How Much Difference Does the Small State Advantage in the Electoral College Really Make?

EV_map_081104-1400ZOne of the many unusual features of the Electoral College established by Article II, Section 1, of the United States Constitution is the provision that specifies that each state shall have “a Number of Electors equal to the whole Number of Senators and Representatives to which the State may be entitled in the Congress.”

The one obvious consequence of this provision is to enhance the influence of the smaller states in the selection of the president.   Because of this provision, smaller states are disproportionately represented in the Electoral College.  For example, the 12 smallest states today—Alaska, Delaware, Hawaii, Idaho, Maine, Montana, New Hampshire, North Dakota, Rhode Island, South Dakota, Vermont, and Wyoming together account for only 17 (of 435) representatives in the House, or 3.9% of the total.  However, in the Electoral College, thanks to the “Senate bump,” the same states account for 41 electoral votes, or 7.6% of the total of 538.

Would the history of American presidential elections have been different, had this non-democratic element not been added to the Electoral College formula in 1787?  What if Electoral votes were calculated only on the basis of the number of representatives in the House of Representatives?  Have some presidential candidates been elected only because they captured the electoral votes of a disproportionate number of small states?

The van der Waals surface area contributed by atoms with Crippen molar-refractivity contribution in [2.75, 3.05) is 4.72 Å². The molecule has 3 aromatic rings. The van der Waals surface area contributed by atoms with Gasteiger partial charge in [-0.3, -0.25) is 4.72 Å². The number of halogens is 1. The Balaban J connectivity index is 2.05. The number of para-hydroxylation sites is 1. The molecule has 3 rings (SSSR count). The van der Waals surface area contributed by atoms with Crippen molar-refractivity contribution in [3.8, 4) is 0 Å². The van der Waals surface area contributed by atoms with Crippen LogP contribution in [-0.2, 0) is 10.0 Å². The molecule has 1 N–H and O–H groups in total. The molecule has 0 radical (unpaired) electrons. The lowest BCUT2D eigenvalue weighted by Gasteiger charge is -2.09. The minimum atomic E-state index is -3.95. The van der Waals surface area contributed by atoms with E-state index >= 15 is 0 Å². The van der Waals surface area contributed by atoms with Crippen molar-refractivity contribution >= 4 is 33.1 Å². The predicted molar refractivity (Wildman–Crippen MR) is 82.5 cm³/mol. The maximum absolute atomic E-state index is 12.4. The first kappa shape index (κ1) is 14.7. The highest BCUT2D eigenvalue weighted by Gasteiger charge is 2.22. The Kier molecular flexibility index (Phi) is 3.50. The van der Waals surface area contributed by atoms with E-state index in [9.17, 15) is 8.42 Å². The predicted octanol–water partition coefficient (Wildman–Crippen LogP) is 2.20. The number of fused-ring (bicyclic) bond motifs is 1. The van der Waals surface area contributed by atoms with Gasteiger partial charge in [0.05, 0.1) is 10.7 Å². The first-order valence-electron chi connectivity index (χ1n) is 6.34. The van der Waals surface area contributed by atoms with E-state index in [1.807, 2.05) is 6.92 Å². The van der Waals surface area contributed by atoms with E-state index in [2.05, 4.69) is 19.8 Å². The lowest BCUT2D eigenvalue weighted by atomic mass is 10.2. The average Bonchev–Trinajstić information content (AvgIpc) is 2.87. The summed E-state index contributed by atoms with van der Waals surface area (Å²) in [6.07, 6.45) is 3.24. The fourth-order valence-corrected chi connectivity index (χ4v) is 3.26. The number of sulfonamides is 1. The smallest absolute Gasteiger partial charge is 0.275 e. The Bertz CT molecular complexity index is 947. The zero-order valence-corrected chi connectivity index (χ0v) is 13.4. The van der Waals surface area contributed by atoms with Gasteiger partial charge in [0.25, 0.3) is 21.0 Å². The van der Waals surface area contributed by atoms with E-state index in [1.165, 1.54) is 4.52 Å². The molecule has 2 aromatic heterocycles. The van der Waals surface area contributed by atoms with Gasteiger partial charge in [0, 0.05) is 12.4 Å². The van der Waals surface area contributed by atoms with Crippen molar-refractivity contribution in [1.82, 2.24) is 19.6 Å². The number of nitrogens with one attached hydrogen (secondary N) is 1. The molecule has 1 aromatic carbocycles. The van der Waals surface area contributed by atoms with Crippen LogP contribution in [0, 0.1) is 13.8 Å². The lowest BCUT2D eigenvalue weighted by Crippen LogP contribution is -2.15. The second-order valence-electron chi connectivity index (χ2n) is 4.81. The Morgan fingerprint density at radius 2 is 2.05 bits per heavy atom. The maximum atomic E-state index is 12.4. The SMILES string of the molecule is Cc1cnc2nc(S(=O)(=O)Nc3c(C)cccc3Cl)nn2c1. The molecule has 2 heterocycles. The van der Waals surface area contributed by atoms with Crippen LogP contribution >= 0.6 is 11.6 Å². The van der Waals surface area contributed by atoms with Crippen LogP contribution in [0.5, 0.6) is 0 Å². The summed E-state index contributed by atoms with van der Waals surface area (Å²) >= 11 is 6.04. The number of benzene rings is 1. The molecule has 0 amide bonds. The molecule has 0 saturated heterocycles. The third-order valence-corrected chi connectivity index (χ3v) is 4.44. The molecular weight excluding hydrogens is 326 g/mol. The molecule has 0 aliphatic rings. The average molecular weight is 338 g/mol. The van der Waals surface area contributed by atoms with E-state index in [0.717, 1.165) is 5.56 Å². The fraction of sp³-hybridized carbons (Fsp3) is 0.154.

It turns out that the answer to the last question is yes, although the results of only three of the fifty-six presidential elections have been effected.  Not surprisingly, the three affected elections are also the three closest in American history.

The first was the Hayes-Tilden Election of 1876.  Widespread voter intimidation and corruption in the South made it impossible to determine which of the conflicting returns from South Carolina, Florida, and Louisiana were accurate, and Congress ended up establishing a special Election Commission composed of Senators, Representatives, and Supreme Court justices to sort out the mess.  Apart from the merits of the Commission’s decision, the official count produced the closest finish in history, with Hayes edging Tilden by a single electoral vote, 185-184.  However, Hayes carried 21 states to Tilden’s 17.  Had it not been for the assignment of two additional electoral votes to each state, Tilden would have prevailed, the rulings of the Electoral Commission notwithstanding, 150-143.

The second affected election occurred in 1916 when Democrat Woodrow Wilson ran for reelection against Charles Evans Hughes who stepped down from the Supreme Court to run for president.  In an election in which Wilson’s slogan was the ironic “He kept us out of war,” Wilson edged Hughes by a margin of 23 electoral votes, 277-254.  In sharp contrast to the late twentieth and twenty-first century pattern, the Republican Hughes’ support was concentrated in urban areas in the North and Midwest, while Wilson was strongest in the smaller states of the West and South.  Wilson ended up carrying 30 states to Hughes’ 18, and if the two additional votes were to be subtracted for each state, Hughes would have prevailed 218-217.